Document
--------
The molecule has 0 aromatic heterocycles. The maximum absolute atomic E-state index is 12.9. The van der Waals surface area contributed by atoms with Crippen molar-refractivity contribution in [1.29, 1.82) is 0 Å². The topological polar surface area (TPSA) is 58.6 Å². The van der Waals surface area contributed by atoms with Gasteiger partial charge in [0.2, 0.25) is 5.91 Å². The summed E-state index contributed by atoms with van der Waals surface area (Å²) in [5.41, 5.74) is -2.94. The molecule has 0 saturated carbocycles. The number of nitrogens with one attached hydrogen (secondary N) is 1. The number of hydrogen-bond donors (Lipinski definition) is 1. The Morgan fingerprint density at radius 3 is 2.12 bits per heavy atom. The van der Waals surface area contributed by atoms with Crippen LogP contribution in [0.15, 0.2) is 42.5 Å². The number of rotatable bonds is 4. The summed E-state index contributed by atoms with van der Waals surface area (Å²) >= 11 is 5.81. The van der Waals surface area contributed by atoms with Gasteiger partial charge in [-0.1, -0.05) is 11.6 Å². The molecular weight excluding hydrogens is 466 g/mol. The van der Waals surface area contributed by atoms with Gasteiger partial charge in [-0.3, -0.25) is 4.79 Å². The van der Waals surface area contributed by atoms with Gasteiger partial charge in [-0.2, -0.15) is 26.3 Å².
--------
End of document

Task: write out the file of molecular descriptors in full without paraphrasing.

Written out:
The molecule has 0 aromatic heterocycles. The maximum absolute atomic E-state index is 12.9. The van der Waals surface area contributed by atoms with Crippen molar-refractivity contribution in [1.29, 1.82) is 0 Å². The topological polar surface area (TPSA) is 58.6 Å². The van der Waals surface area contributed by atoms with Gasteiger partial charge in [0.2, 0.25) is 5.91 Å². The summed E-state index contributed by atoms with van der Waals surface area (Å²) in [5.41, 5.74) is -2.94. The molecule has 0 saturated carbocycles. The number of nitrogens with one attached hydrogen (secondary N) is 1. The number of hydrogen-bond donors (Lipinski definition) is 1. The Morgan fingerprint density at radius 3 is 2.12 bits per heavy atom. The van der Waals surface area contributed by atoms with Crippen LogP contribution in [0.15, 0.2) is 42.5 Å². The number of rotatable bonds is 4. The summed E-state index contributed by atoms with van der Waals surface area (Å²) >= 11 is 5.81. The van der Waals surface area contributed by atoms with Gasteiger partial charge in [-0.1, -0.05) is 11.6 Å². The molecular weight excluding hydrogens is 466 g/mol. The van der Waals surface area contributed by atoms with Gasteiger partial charge in [-0.3, -0.25) is 4.79 Å². The van der Waals surface area contributed by atoms with Gasteiger partial charge in [-0.2, -0.15) is 26.3 Å².